# Dependence of curved path on frame of reference and force

I was studying projectile motion and suddenly thought that is it possible for particle to move along a circular path without any force acting on it ? (I m not talking about circular motion as it necessarily need centripetal force,you may consider it like a parabolic path). By drawing certain diagrams and assuming the case of a body thrown under no influence of gravity I concluded that it is not possible,but it will be nice to have your comments and advice regarding this concept. Further will our answer be altered by choice of frame of reference chosen to view the particle?

• It is possible if the observer is in a non-inertial frame of reference that is moving in a circular path. Oct 4, 2016 at 12:36

I would give one reason why it would not continue in a circular path:

Inertia will push it off at a tangent.

As regards frames of reference, I can't immediately think of any reason why it would not be viewed as moving in a straight line in any frame.

• can't get the second one Oct 4, 2016 at 1:33
• No offence intended, bit are you asking me to explain the concept of a Lagrangian or is that you follow it but you don't know why I mentioned it here.
– user108787
Oct 4, 2016 at 1:38
• yes the reason why concept of a Lagrangian is mentioned here is unclear to me Oct 4, 2016 at 1:43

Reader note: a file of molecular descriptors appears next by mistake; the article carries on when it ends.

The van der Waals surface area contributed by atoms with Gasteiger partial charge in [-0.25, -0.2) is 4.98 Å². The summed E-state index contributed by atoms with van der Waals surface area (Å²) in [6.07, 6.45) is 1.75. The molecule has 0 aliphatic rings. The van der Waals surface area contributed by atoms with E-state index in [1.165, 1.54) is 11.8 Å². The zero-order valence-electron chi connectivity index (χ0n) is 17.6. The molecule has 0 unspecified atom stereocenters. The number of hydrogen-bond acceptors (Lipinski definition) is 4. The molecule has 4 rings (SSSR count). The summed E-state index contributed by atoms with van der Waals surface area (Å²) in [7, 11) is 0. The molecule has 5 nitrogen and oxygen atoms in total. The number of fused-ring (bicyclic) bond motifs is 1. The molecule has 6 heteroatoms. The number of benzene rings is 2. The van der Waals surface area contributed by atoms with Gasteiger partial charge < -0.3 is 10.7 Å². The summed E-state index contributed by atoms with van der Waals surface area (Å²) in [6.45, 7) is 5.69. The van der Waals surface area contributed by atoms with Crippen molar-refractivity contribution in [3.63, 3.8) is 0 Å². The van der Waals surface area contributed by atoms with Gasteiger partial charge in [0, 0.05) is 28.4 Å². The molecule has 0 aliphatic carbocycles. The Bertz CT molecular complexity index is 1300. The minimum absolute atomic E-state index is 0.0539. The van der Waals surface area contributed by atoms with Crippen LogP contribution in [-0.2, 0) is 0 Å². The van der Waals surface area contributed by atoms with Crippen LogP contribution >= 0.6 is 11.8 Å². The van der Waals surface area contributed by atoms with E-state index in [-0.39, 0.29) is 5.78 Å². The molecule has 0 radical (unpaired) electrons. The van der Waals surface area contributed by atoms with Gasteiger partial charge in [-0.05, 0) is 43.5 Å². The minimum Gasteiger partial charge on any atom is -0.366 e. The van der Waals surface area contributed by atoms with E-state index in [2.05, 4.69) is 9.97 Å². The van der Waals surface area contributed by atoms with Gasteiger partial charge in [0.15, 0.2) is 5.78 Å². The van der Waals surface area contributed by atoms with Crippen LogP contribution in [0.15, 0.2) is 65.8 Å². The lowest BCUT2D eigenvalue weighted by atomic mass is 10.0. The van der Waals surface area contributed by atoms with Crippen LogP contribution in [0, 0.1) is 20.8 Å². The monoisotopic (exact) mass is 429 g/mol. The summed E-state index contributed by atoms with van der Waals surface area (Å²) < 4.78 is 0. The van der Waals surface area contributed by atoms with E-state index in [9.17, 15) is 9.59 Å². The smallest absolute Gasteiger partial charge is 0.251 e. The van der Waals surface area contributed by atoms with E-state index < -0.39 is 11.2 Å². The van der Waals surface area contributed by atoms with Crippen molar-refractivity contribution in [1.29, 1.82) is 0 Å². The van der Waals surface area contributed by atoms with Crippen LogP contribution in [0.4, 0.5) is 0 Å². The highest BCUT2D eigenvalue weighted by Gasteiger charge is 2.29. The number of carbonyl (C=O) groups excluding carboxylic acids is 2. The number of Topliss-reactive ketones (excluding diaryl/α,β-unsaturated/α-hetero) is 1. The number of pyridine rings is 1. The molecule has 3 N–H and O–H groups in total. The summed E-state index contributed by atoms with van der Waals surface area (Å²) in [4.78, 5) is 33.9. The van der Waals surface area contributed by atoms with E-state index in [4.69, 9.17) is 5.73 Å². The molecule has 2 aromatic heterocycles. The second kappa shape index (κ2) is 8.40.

• I have deleted the reference as I think it's redundant to analyse such a simple straight line in kinetic energy terms. I also want to check it by writing it explicitly, which as its 3 am here, if you don't mind i will . Leave it till tomorrow :).
– user108787
Oct 4, 2016 at 1:55

Unless Newton's laws of motion are wrong, the answer is clearly "no".

I'm assuming the OP is thinking about Newtonian mechanics, not General Relativity - i.e. I'm considering gravity to be a "force" and not "the intrinsic curvature of space-time caused by the existence of mass."

• who is the OP?? Oct 4, 2016 at 2:47

Well, What do we determine as straight? We perceive something to be 'straight' by comparing it to light, and how our physical receptors receive this light. However, a rod bent at the right angle will appear straight by conventional standards if it is placed the right way in the water (idea from an old docco I watched some months back). Though I understand this concept is in terms of diffraction, there may be some cross over in terms of what we perceive as straight.

But! To the question, if there is no force on an object, it is said to be traveling at a constant velocity. A circular path denotes a change in velocity (vector quantity etc). Which is evidently problemtic in the above problem.

So I cannot see a reason for it either, unless for some odd reason your frame of reference is moving around your stationary object...? In which case it will be PERCEIVED to move in a circular path relative to your frame of reference whilst maintaining constant velocity with all forces in equilibrium.